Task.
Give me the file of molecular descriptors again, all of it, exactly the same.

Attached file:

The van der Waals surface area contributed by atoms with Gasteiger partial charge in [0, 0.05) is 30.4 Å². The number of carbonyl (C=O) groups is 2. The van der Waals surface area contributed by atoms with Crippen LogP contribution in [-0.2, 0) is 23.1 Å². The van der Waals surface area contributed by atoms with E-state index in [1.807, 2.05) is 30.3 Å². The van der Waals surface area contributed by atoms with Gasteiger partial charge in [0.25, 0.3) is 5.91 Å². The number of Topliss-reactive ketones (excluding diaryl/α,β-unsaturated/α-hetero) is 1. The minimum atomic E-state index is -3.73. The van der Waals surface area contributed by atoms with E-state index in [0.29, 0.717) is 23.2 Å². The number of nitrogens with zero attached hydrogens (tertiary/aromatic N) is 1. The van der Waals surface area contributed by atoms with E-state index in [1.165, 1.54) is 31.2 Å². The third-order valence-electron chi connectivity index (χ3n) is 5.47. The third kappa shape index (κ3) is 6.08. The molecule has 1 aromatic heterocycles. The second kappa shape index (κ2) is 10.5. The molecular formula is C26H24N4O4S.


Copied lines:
The van der Waals surface area contributed by atoms with Gasteiger partial charge in [0, 0.05) is 30.4 Å². The number of carbonyl (C=O) groups is 2. The van der Waals surface area contributed by atoms with Crippen LogP contribution in [-0.2, 0) is 23.1 Å². The van der Waals surface area contributed by atoms with E-state index in [1.807, 2.05) is 30.3 Å². The van der Waals surface area contributed by atoms with Gasteiger partial charge in [0.25, 0.3) is 5.91 Å². The number of Topliss-reactive ketones (excluding diaryl/α,β-unsaturated/α-hetero) is 1. The minimum atomic E-state index is -3.73. The van der Waals surface area contributed by atoms with E-state index in [0.29, 0.717) is 23.2 Å². The number of nitrogens with zero attached hydrogens (tertiary/aromatic N) is 1. The van der Waals surface area contributed by atoms with E-state index in [1.165, 1.54) is 31.2 Å². The third-order valence-electron chi connectivity index (χ3n) is 5.47. The third kappa shape index (κ3) is 6.08. The molecule has 1 aromatic heterocycles. The second kappa shape index (κ2) is 10.5. The molecular formula is C26H24N4O4S.